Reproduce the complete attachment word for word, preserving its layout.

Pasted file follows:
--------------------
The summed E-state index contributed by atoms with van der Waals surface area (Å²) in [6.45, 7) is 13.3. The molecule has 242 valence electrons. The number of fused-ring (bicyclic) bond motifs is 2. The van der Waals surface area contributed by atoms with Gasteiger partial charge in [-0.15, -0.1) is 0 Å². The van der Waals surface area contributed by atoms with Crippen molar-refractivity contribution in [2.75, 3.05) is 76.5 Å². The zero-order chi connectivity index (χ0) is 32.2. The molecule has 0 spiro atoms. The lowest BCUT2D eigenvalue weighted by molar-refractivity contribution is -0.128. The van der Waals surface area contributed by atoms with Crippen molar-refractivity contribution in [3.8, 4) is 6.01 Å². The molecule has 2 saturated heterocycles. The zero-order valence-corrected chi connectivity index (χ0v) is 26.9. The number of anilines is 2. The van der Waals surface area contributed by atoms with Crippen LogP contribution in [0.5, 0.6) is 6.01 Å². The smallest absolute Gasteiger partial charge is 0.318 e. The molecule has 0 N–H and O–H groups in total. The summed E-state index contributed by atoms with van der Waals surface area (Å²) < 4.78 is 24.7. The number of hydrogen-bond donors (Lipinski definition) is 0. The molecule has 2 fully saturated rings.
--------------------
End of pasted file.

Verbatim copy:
The summed E-state index contributed by atoms with van der Waals surface area (Å²) in [6.45, 7) is 13.3. The molecule has 242 valence electrons. The number of fused-ring (bicyclic) bond motifs is 2. The van der Waals surface area contributed by atoms with Gasteiger partial charge in [-0.15, -0.1) is 0 Å². The van der Waals surface area contributed by atoms with Crippen molar-refractivity contribution in [2.75, 3.05) is 76.5 Å². The zero-order chi connectivity index (χ0) is 32.2. The molecule has 0 spiro atoms. The lowest BCUT2D eigenvalue weighted by molar-refractivity contribution is -0.128. The van der Waals surface area contributed by atoms with Crippen molar-refractivity contribution in [3.8, 4) is 6.01 Å². The molecule has 2 saturated heterocycles. The zero-order valence-corrected chi connectivity index (χ0v) is 26.9. The number of anilines is 2. The van der Waals surface area contributed by atoms with Crippen LogP contribution in [0.5, 0.6) is 6.01 Å². The smallest absolute Gasteiger partial charge is 0.318 e. The molecule has 0 N–H and O–H groups in total. The summed E-state index contributed by atoms with van der Waals surface area (Å²) < 4.78 is 24.7. The number of hydrogen-bond donors (Lipinski definition) is 0. The molecule has 2 fully saturated rings.